Judy Cheung and Christoph Vogl explore the rituals and traditions of sitting in Japan’s culture and come up with Umarmung, an enigmatic and unexpected sitting object/device. Umarmung is an internal landscape, a three dimensional tatami. Its geometry provides a multitude of different cross sections that allow different sitting postures. One may inhabit this mysterious object in various ways ranging from the ‘proper’ Japanese seiza sitting posture to any casual and relaxing way to lounge around.
Cheungvogl describe the concept of Umarmung and provide us with some background information regarding sitting in the Japanese tradition as follows:
‘Umarmung is inspired by the long tradition of floor-sitting culture in Japan where the connection between the body and conversations is not restricted to universal seat height and conventional definition of sofa. Much to our surprise, through our research and conversations with local manufacturers, the floor-sitting couch is unknown and non-existent in Japan furniture design other than the zaisu chair (legless chair) used for tatami room.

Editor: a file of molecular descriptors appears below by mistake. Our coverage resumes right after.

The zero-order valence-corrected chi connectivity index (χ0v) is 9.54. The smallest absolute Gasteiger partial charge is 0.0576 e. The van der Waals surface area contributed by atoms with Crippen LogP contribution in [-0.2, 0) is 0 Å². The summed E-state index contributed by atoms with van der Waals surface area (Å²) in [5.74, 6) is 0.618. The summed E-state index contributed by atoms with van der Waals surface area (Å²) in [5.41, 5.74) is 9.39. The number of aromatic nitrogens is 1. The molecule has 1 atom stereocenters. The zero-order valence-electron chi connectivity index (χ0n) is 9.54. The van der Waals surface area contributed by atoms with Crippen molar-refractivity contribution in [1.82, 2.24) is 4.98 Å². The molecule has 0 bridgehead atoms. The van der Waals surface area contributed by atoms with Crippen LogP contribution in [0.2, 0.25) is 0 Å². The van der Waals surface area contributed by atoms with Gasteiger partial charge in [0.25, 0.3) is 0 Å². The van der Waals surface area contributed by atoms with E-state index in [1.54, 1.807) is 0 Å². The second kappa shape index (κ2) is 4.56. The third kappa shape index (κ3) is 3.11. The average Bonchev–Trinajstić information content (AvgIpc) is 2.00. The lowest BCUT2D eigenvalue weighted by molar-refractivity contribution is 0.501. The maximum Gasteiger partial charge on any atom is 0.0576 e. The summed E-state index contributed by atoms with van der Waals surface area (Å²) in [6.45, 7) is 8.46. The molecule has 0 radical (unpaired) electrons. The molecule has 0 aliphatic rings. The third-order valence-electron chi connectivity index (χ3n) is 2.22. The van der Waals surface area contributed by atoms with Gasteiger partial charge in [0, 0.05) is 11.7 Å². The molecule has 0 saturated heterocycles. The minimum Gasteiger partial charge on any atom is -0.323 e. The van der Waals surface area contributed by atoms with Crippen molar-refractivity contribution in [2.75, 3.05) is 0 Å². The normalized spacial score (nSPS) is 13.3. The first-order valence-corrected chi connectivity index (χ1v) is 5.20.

Umarmung, a floor-sitting couch, is a backrest which supports the body in comfortable positions while sitting on the floor. The gradual curved profile receives the body whether it is sitting up straight or leaning back. Its floating shape simply translates its functional qualities into singular aesthetics.